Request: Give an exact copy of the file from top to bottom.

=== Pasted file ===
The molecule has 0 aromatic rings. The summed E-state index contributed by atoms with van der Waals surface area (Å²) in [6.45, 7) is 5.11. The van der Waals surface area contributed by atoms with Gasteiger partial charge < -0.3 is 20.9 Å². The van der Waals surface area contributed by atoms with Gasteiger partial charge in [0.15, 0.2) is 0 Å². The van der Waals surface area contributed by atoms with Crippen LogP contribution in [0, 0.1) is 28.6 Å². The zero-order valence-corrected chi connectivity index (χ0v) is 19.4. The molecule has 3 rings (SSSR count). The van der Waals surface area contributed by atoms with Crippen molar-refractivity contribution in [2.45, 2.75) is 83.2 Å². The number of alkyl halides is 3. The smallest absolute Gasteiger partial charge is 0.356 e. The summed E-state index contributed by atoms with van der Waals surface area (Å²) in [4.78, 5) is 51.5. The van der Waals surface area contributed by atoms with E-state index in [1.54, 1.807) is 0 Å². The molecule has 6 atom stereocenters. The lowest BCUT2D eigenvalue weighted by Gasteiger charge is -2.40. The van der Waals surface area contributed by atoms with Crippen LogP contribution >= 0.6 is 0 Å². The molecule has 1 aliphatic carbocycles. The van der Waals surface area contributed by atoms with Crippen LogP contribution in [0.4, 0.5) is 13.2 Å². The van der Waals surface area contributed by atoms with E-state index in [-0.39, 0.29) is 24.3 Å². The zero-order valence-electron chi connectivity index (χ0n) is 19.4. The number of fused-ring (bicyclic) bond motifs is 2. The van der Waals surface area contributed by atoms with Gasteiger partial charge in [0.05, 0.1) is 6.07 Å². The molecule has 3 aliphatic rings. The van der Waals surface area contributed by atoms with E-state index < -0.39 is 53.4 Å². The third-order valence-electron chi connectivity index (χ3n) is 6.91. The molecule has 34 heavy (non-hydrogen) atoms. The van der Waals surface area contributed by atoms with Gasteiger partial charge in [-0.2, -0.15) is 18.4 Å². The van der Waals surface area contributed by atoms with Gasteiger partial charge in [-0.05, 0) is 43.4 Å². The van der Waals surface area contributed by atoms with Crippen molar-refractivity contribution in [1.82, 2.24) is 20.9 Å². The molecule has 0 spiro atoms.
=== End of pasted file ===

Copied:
The molecule has 0 aromatic rings. The summed E-state index contributed by atoms with van der Waals surface area (Å²) in [6.45, 7) is 5.11. The van der Waals surface area contributed by atoms with Gasteiger partial charge < -0.3 is 20.9 Å². The van der Waals surface area contributed by atoms with Gasteiger partial charge in [0.15, 0.2) is 0 Å². The van der Waals surface area contributed by atoms with Crippen LogP contribution in [0, 0.1) is 28.6 Å². The zero-order valence-corrected chi connectivity index (χ0v) is 19.4. The molecule has 3 rings (SSSR count). The van der Waals surface area contributed by atoms with Crippen molar-refractivity contribution in [2.45, 2.75) is 83.2 Å². The number of alkyl halides is 3. The smallest absolute Gasteiger partial charge is 0.356 e. The summed E-state index contributed by atoms with van der Waals surface area (Å²) in [4.78, 5) is 51.5. The van der Waals surface area contributed by atoms with E-state index in [1.54, 1.807) is 0 Å². The molecule has 6 atom stereocenters. The lowest BCUT2D eigenvalue weighted by Gasteiger charge is -2.40. The van der Waals surface area contributed by atoms with Crippen LogP contribution >= 0.6 is 0 Å². The molecule has 1 aliphatic carbocycles. The van der Waals surface area contributed by atoms with Crippen LogP contribution in [0.4, 0.5) is 13.2 Å². The van der Waals surface area contributed by atoms with E-state index in [-0.39, 0.29) is 24.3 Å². The zero-order valence-electron chi connectivity index (χ0n) is 19.4. The number of fused-ring (bicyclic) bond motifs is 2. The van der Waals surface area contributed by atoms with Gasteiger partial charge in [0.05, 0.1) is 6.07 Å². The molecule has 3 aliphatic rings. The van der Waals surface area contributed by atoms with E-state index < -0.39 is 53.4 Å². The third-order valence-electron chi connectivity index (χ3n) is 6.91. The molecule has 34 heavy (non-hydrogen) atoms. The van der Waals surface area contributed by atoms with Gasteiger partial charge in [-0.2, -0.15) is 18.4 Å². The van der Waals surface area contributed by atoms with Gasteiger partial charge in [-0.05, 0) is 43.4 Å². The van der Waals surface area contributed by atoms with Crippen molar-refractivity contribution in [1.82, 2.24) is 20.9 Å². The molecule has 0 spiro atoms.